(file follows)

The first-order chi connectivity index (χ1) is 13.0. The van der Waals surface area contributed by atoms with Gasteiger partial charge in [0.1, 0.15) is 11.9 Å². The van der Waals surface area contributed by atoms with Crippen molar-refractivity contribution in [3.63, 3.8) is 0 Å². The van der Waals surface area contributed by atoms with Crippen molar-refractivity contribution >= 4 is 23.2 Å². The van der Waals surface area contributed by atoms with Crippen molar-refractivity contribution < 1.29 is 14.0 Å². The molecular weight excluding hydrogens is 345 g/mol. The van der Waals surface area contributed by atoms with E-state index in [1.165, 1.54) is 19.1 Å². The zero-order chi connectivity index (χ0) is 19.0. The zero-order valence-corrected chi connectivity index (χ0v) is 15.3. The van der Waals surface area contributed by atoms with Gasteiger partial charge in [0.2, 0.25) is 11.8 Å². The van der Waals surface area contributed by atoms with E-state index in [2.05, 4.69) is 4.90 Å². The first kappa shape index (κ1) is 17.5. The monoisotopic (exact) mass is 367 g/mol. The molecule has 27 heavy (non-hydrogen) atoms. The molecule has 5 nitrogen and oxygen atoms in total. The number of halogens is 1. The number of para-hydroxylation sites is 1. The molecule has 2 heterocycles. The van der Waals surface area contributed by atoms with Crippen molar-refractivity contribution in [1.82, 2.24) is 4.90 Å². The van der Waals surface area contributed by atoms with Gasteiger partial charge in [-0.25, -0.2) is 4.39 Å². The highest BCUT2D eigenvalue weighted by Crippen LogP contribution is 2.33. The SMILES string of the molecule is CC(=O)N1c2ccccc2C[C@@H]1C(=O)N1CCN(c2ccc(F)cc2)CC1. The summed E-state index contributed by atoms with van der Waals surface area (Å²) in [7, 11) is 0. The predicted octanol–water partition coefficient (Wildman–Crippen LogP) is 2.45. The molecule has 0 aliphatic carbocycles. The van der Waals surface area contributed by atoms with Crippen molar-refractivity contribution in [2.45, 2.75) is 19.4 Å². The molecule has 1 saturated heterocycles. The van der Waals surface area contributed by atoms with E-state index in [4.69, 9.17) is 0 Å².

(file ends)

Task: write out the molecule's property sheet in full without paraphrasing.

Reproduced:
The first-order chi connectivity index (χ1) is 13.0. The van der Waals surface area contributed by atoms with Gasteiger partial charge in [0.1, 0.15) is 11.9 Å². The van der Waals surface area contributed by atoms with Crippen molar-refractivity contribution in [3.63, 3.8) is 0 Å². The van der Waals surface area contributed by atoms with Crippen molar-refractivity contribution >= 4 is 23.2 Å². The van der Waals surface area contributed by atoms with Crippen molar-refractivity contribution < 1.29 is 14.0 Å². The molecular weight excluding hydrogens is 345 g/mol. The van der Waals surface area contributed by atoms with E-state index in [1.165, 1.54) is 19.1 Å². The zero-order chi connectivity index (χ0) is 19.0. The zero-order valence-corrected chi connectivity index (χ0v) is 15.3. The van der Waals surface area contributed by atoms with Gasteiger partial charge in [0.2, 0.25) is 11.8 Å². The van der Waals surface area contributed by atoms with E-state index in [2.05, 4.69) is 4.90 Å². The first kappa shape index (κ1) is 17.5. The monoisotopic (exact) mass is 367 g/mol. The molecule has 27 heavy (non-hydrogen) atoms. The molecule has 5 nitrogen and oxygen atoms in total. The number of halogens is 1. The number of para-hydroxylation sites is 1. The molecule has 2 heterocycles. The van der Waals surface area contributed by atoms with Crippen molar-refractivity contribution in [1.82, 2.24) is 4.90 Å². The van der Waals surface area contributed by atoms with Gasteiger partial charge in [-0.25, -0.2) is 4.39 Å². The highest BCUT2D eigenvalue weighted by Crippen LogP contribution is 2.33. The SMILES string of the molecule is CC(=O)N1c2ccccc2C[C@@H]1C(=O)N1CCN(c2ccc(F)cc2)CC1. The summed E-state index contributed by atoms with van der Waals surface area (Å²) in [7, 11) is 0. The predicted octanol–water partition coefficient (Wildman–Crippen LogP) is 2.45. The molecule has 0 aliphatic carbocycles. The van der Waals surface area contributed by atoms with Crippen molar-refractivity contribution in [2.45, 2.75) is 19.4 Å². The molecule has 1 saturated heterocycles. The van der Waals surface area contributed by atoms with E-state index in [4.69, 9.17) is 0 Å².